The Voting Rights Act of 1965 (VRA), one of the most critical pieces of civil rights legislation in U.S. history, was born out of necessity during one of the darkest periods in our democracy. Although the Constitution protected the right to vote for Black men after the 1870 ratification of the 15th Amendment, many states were able to effectively disenfranchise voters of color through discriminatory practices like poll taxes, literacy tests, and intimidation tactics.
Outrage over such systemic oppression and disenfranchisement reached a tipping point during the civil rights movement, including the Bloody Sunday protest in Selma that left 58 injured and finally spurred Congress to take up the mantel of realizing the 15th Amendment’s promise. The Voting Rights Act was Congress’s attempt to help enact uniform protections for voters in all states, and was lauded widely as the “crown jewel” of the civil rights movement.
Among the many protections established by the VRA, one of the most important was Section 5, which contained special enforcement provisions for states with particularly egregious voter suppression records. In practice, this meant that certain areas would be subject to heightened federal scrutiny, referred to as “preclearance,” before passing any new voting laws. The criteria for determining which states would have to abide by this scrutiny and how new laws would pass the appropriate standards was laid out in a “coverage formula” established by Section 4 of the VRA.
On June 25, 2013, the Supreme Court gutted the Voting Rights Act in a landmark ruling known as Shelby County v. Holder. The majority declared the preclearance formula unconstitutional, essentially nullifying the federal government’s power to enforce the VRA before bad laws go into effect—when it makes the most difference.
In the ruling, the Court majority claimed that the system had worked so well that these protections were no longer needed. In a legendary dissent, Justice Ruth Bader Ginsburg strongly criticized this reasoning, arguing that “throwing out preclearance when it has worked and is continuing to work to stop discriminatory changes is like throwing away your umbrella in a rainstorm because you are not getting wet.” The Court left it up to Congress to establish new criteria for how and when the Justice Department could step in before states could implement new election laws, but the Voting Rights Advancement Act has yet to make it through both chambers. Shelby County would have been devastating under any administration, but especially today, with Trump’s clear hostility toward protecting voting rights, the effects are particularly far-reaching and tragic.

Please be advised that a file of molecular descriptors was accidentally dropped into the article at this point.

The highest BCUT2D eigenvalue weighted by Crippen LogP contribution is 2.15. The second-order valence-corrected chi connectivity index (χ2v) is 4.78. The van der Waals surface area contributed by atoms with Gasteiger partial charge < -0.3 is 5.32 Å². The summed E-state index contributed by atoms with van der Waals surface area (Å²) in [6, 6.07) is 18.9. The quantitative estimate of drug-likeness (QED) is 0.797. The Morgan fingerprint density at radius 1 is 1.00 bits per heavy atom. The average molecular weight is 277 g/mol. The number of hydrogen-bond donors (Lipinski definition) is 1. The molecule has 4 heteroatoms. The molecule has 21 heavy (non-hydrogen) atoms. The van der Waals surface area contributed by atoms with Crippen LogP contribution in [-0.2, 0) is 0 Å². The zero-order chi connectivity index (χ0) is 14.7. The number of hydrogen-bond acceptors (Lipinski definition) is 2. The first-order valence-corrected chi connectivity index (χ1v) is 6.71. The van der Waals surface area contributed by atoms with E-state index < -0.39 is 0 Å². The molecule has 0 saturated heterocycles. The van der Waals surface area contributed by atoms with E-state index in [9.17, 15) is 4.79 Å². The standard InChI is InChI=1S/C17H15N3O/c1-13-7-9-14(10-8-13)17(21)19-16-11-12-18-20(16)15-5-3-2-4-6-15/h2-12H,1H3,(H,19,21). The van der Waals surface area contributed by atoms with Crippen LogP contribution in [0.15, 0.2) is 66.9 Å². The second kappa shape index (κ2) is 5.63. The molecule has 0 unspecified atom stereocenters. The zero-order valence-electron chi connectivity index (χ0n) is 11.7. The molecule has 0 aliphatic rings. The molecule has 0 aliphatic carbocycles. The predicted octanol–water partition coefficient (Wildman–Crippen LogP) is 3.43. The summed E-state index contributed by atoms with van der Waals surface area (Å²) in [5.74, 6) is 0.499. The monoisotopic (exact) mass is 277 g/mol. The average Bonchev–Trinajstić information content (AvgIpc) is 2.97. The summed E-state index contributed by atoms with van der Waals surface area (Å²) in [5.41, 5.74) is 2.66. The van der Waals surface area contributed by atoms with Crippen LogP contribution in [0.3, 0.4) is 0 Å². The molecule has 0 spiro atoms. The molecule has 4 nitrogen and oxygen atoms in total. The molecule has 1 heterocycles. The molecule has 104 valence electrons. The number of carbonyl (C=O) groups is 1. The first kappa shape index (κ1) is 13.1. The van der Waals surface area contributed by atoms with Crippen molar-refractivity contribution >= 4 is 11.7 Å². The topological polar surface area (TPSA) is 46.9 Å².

With the sixth anniversary of Shelby County on June 25, many activists and lawmakers are moving to mitigate the worst effects of this decision by renewing their support for the Voting Rights Advancement Act. This bill, sponsored by Rep. Terri Sewell, D-Ala., and Sen. Patrick Leahy, D-Vt., has the potential to restore the VRA preclearance protections o and counter some voter suppression tactics that have enabled racial discrimination in voting in a growing number of states. Under this bill, eleven states would likely be returned to the preclearance regime, and every state would be subjected to stronger federal oversight.
America deserves a system that works for every voter. No single piece of legislation can sufficiently undo the effects of years of systemic oppression and disenfranchisement that have plagued Black, brown, Native and Asian American people, but after Shelby County, the Voting Rights Advancement Act offers a clear path forward to combat racial discrimination in voting.